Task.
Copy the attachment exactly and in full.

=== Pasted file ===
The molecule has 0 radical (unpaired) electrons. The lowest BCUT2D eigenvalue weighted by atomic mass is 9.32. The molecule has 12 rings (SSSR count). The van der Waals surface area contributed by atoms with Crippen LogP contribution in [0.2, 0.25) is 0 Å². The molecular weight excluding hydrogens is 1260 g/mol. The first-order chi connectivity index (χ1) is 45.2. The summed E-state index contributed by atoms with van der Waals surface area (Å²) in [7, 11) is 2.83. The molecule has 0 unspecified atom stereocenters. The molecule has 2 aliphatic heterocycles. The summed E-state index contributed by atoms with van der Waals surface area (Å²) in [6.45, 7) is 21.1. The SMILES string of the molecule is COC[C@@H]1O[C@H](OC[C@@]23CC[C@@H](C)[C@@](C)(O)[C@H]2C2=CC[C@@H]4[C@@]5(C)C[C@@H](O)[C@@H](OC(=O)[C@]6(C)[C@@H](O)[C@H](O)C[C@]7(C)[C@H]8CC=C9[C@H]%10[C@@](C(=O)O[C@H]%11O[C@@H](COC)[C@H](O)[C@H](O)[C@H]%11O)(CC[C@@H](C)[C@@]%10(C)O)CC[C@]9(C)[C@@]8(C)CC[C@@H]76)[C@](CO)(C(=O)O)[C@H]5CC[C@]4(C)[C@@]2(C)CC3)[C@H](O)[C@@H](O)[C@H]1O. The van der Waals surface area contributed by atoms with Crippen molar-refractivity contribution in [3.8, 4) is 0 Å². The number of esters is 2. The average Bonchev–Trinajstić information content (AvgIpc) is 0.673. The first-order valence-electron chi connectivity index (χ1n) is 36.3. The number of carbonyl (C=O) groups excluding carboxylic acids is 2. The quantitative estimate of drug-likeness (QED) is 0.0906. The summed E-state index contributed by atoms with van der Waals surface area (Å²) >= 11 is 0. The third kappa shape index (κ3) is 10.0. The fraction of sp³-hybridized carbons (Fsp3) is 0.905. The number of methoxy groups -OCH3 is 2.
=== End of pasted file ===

The molecule has 0 radical (unpaired) electrons. The lowest BCUT2D eigenvalue weighted by atomic mass is 9.32. The molecule has 12 rings (SSSR count). The van der Waals surface area contributed by atoms with Crippen LogP contribution in [0.2, 0.25) is 0 Å². The molecular weight excluding hydrogens is 1260 g/mol. The first-order chi connectivity index (χ1) is 45.2. The summed E-state index contributed by atoms with van der Waals surface area (Å²) in [7, 11) is 2.83. The molecule has 0 unspecified atom stereocenters. The molecule has 2 aliphatic heterocycles. The summed E-state index contributed by atoms with van der Waals surface area (Å²) in [6.45, 7) is 21.1. The SMILES string of the molecule is COC[C@@H]1O[C@H](OC[C@@]23CC[C@@H](C)[C@@](C)(O)[C@H]2C2=CC[C@@H]4[C@@]5(C)C[C@@H](O)[C@@H](OC(=O)[C@]6(C)[C@@H](O)[C@H](O)C[C@]7(C)[C@H]8CC=C9[C@H]%10[C@@](C(=O)O[C@H]%11O[C@@H](COC)[C@H](O)[C@H](O)[C@H]%11O)(CC[C@@H](C)[C@@]%10(C)O)CC[C@]9(C)[C@@]8(C)CC[C@@H]76)[C@](CO)(C(=O)O)[C@H]5CC[C@]4(C)[C@@]2(C)CC3)[C@H](O)[C@@H](O)[C@H]1O. The van der Waals surface area contributed by atoms with Crippen molar-refractivity contribution in [3.8, 4) is 0 Å². The number of esters is 2. The average Bonchev–Trinajstić information content (AvgIpc) is 0.673. The first-order valence-electron chi connectivity index (χ1n) is 36.3. The number of carbonyl (C=O) groups excluding carboxylic acids is 2. The quantitative estimate of drug-likeness (QED) is 0.0906. The summed E-state index contributed by atoms with van der Waals surface area (Å²) >= 11 is 0. The third kappa shape index (κ3) is 10.0. The fraction of sp³-hybridized carbons (Fsp3) is 0.905. The number of methoxy groups -OCH3 is 2.